Humanitarian Crisis in Mozambique As Militants Use Child Soldiers

Human Rights Watch (HRW) has denounced the use of child soldiers by the Islamic State-linked insurgent group Al-Shabaab, in the northern Mozambican province of Cabo Delgado.  HRW in a statement, said that the armed group abducted hundreds of boys, some as young as 12, trained them in bases across Cabo Delgado province, and forced them to fight alongside adults against government forces. It added that in the town of Palma, parents said they watched their sons wield guns when they returned with other fighters to raid their village.

Despite the progress in pushing back the insurgents, there is still a humanitarian crisis in Cabo Delgado. According to the United Nations Children's Fund, 862,990 people have been displaced due to the violence. It calculates that 48.2% of these are children and 11% of the displaced people are now based in resettlement sites, 6% in temporary accommodation, and 82.7% living with host families.

The UN Optional Protocol to the Convention on the Rights of the Child on the involvement of children in armed conflict, which Mozambique ratified in 2004, prohibits non-state armed groups from recruiting children under the age of 18. The Rome Statute of the International Criminal Court categorizes as a war crime the conscription, enlistment, or active use of children under 15 years old in active hostilities during armed conflict.

AllAfrica's Silencing The Guns series focuses on peacebuilding on the continent, and today we're talking about the situation in Mozambique, where terror engulfs the northern province of Cabo Delgado. We'll hear from David Matsinhe, Southern African researcher at Amnesty International and author, historian, and peace practitioner Yussuf Adam, who shares his experiences after a field visit in the north.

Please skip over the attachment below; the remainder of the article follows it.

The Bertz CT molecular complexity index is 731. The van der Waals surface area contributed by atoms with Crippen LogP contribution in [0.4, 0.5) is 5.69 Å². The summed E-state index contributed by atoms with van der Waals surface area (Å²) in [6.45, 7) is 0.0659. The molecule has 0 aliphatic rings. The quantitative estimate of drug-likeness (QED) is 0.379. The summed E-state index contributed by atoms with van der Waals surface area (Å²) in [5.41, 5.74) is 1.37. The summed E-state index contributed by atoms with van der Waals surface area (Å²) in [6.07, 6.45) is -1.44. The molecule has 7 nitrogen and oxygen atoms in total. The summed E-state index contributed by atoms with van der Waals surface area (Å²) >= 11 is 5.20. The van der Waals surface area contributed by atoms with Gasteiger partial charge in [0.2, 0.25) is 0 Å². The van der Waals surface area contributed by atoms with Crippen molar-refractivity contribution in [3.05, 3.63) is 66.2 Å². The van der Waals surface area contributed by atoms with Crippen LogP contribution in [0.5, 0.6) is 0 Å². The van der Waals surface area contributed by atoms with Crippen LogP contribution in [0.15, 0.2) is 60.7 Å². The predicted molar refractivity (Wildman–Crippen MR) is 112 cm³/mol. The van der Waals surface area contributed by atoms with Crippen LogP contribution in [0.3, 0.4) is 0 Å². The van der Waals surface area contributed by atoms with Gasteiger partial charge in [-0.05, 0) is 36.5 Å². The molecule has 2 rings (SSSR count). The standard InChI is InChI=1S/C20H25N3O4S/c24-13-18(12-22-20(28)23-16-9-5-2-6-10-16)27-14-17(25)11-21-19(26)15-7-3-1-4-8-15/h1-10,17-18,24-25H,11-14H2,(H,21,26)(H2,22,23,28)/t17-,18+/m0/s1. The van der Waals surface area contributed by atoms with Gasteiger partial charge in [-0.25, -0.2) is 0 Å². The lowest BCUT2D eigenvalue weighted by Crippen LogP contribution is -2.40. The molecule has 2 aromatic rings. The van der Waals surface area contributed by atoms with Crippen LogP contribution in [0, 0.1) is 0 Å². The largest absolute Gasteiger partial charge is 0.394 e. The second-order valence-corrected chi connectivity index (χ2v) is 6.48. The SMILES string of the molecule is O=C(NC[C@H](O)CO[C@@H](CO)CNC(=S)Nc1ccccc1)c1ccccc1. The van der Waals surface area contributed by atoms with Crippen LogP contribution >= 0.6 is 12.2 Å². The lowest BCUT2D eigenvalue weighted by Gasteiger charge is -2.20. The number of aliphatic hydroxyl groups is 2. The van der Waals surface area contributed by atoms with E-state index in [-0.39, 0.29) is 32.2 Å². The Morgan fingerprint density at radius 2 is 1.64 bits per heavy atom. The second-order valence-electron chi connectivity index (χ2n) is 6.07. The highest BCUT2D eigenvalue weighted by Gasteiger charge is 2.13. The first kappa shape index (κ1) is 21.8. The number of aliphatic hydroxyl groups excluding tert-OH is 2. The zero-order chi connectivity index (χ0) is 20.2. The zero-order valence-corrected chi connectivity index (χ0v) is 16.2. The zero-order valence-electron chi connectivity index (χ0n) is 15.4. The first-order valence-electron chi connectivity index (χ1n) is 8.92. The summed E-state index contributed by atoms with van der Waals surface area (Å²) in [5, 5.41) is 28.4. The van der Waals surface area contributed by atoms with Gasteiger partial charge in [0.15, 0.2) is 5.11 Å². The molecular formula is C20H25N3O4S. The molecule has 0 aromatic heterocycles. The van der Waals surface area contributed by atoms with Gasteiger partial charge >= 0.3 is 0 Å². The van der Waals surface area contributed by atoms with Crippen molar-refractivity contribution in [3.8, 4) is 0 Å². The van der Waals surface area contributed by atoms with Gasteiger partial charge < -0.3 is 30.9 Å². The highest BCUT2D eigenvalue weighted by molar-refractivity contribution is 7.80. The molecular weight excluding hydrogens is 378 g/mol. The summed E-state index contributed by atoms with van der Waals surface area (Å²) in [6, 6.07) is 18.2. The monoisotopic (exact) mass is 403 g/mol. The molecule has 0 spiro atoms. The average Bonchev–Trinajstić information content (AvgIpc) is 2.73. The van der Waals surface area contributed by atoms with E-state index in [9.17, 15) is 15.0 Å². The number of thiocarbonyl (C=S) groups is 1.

First, delving into what led Cabo Delgado to become the centre of battles between government troops and fighters led by men the U.S. has now designated as Islamist terrorists, then one of the most respected long-term researchers of Cabo Delgado in northern Mozambique speaks out after seeing the horrific living conditions of Mozambicans displaced by the ongoing fighting.

InFocus

AllAfrica publishes around 800 reports a day from more than 100 news organizations and over 500 other institutions and individuals, representing a diversity of positions on every topic. We publish news and views ranging from vigorous opponents of governments to government publications and spokespersons. Publishers named above each report are responsible for their own content, which AllAfrica does not have the legal right to edit or correct.

Articles and commentaries that identify allAfrica.com as the publisher are produced or commissioned by AllAfrica. To address comments or complaints, please Contact us.

X